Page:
Some nice words that some people have said about my work (and I didn’t even give them chocolate)..
Future Popes of Ireland
“The Dublin author’s ability to write with heart, humour and recognition make for an engrossing novel that tackles everything from religion to abortion, contraception to gay rights, the Fianna Fáil tent to the recession. That Martin manages to do this without ever sounding preachy shows his immense skill as a storyteller…Epic in scale and a pleasure to read, Future Popes of Ireland will have no problem finding its congregation.
(Sarah Gilmartin, The Irish Times)
Darragh Martin’s family history is set within Ireland’s see-saw social and political climate from the 1980s up to 2011. A sharp chronicler, you can practically smell the past as it wafts up at you from his pages. And while there’s tragedy, and outrage, too, there’s whipsmart satire and riotous comedy alongside a type of scholarliness that provides this novel with its zest and ingenuity. Think Zadie Smith. But much funnier.”
(Anne Cunningham, The Sunday Independent)
“It could be the story of any Irish family: the rifts that open up between people, and the silences that stand in the way of their reconciliation. Like so many of the stories that Irish people tell, it’s highly entertaining, clever and funny. It’s also, on another level, not funny at all.”
(Kathleen MacMahon, The Sunday Times)
“When the zealous restrictions are worn away and no longer there to prevent people being who they need to be, what is left? In Future Popes of Ireland, the answer is an untidy and achingly human mixture of shame, love, and apologies that don’t need to be uttered aloud. A meander through loves and lives and consequences brings us to this realisation. Stylish verve – short chapters (some abruptly so), structural playfulness – and astute characterisation piled on over decades, complete the effect. Martin’s novel never sits still. Things are always changing and always the same, much like the nation that plays a starring role in it.”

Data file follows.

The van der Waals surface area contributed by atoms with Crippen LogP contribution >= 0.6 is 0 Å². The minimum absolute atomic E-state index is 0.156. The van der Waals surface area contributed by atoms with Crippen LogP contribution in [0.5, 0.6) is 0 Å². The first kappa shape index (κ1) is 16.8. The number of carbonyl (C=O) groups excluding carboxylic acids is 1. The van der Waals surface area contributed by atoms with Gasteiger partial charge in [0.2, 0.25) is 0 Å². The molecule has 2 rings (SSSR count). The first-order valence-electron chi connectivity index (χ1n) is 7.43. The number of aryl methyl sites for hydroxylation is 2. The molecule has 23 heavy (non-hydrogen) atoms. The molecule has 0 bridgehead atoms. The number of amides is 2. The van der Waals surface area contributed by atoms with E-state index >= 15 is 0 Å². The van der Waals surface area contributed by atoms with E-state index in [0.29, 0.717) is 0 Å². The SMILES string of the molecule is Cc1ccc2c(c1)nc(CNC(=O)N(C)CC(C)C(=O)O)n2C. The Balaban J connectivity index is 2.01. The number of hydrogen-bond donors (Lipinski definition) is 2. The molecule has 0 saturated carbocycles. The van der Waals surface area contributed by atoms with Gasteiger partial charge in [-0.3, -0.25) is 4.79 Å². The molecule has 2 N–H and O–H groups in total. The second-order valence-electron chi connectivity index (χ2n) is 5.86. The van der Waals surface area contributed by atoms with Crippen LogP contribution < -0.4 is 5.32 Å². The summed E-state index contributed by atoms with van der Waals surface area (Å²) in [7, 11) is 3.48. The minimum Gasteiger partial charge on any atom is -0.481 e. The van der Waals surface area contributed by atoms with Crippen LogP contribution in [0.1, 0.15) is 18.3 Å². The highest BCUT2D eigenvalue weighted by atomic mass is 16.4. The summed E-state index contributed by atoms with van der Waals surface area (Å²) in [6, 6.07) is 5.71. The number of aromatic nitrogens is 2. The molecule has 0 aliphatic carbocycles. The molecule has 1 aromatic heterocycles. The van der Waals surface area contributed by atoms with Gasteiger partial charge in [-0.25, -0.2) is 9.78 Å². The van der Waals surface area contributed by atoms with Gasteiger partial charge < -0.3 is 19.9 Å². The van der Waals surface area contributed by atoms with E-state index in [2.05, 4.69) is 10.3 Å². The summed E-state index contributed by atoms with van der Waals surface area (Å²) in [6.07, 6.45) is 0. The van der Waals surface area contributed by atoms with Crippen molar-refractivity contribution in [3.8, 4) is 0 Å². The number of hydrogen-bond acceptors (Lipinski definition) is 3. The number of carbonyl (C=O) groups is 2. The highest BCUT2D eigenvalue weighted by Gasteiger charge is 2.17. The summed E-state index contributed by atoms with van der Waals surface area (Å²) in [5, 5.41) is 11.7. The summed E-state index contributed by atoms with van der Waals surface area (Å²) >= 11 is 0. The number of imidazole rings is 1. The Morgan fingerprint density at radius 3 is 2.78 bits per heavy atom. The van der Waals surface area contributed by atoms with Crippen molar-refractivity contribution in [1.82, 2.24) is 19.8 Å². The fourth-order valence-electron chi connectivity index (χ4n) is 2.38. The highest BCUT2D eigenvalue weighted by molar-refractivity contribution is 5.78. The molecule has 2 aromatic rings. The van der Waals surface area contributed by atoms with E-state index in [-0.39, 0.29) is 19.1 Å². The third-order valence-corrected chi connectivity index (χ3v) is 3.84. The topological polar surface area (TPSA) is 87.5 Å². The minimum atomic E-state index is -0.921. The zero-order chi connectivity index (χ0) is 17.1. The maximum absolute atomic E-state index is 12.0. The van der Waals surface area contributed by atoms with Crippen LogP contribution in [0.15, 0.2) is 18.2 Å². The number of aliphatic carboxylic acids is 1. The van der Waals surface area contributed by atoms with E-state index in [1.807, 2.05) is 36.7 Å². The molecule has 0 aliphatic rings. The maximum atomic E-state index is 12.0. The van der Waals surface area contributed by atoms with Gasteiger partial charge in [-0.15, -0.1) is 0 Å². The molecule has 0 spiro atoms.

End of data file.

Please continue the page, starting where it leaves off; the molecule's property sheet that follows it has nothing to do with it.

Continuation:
(Hilary A White, The Irish Independent)
“Funny, warm and full of heart.” (Image Magazine)
“‘The Keeper is far too good for my liking. Darragh Martin must be stopped.’ – Eoin Colfer, author of the Artemis Fowl series.
“This intriguing and action-filled book is a must read…I would give it five stars.” – The Guardian. Read the full review here.
“A thrilling story mixing Irish myth and contemporary life.” – Robert Dunbar, The Irish Times, one of his picks of 2013, see the full blurb and his other favourites here.
“a cracking fantasy adventure novel with an Irish flavor.” – Sarah Webb, The Sunday Independent.
“This is a thrilling, fast-paced novel that drags Irish legends into the present day and gives them a fresh, new spin. It’s ideal for readers aged ten and up.” – Helen Corcoran, Dubray Books. Read the full review here.
“Fans of Percy Jackson and Harry Potter will enjoy this fast-paced high fantasy adventure that adds a refreshing twist to Celtic myths and legends”- School Library Journal. Read the full review here.
“This intriguing and action-filled book is a must read. I completely agree with what Eoin Colfer’s quote about this book, “A new star of the fantasy genre. I couldn’t sleep until I finished it.” Read the full review here.
An Air Balloon Across Antarctica
“Martin is a formidably talented playwright and at his best, a writer of great suppleness and maturity… An Air Balloon across Antarctica is poignant and funny, whimsical and grave”.
– Cameron Woodhead, The Age, Melbourne. Read review.
“A beautifully scripted take on the depths of the human soul.”
– Sally J. Stott, The Scotsman.
“I was crying my eyes out while witnessing the most convincing depiction of a relationship break-up I have ever seen.”
– Laura Barnett. The Guardian.
The Map of Lost Things
“Sometimes wistful, sometimes snarky, always beautifully written, Martin’s stories are from a most traditional source, but he takes a most modern storytelling approach.”
– Kate Shea Cheannon. Irish Stage NYC.
The Disappearance of Jonah
“Meticulously crafted and beautifully paced, The Disappearance of Jonah is a poignant portrait of characters overcoming grief, making connections, and trying to find closure.”
– James Comtois, nytheatre.com.
“an excellent production which does everything but disappear in the lineup of this year’s Fringe.”
– Laura Volgtanz, dctheatrescene.com.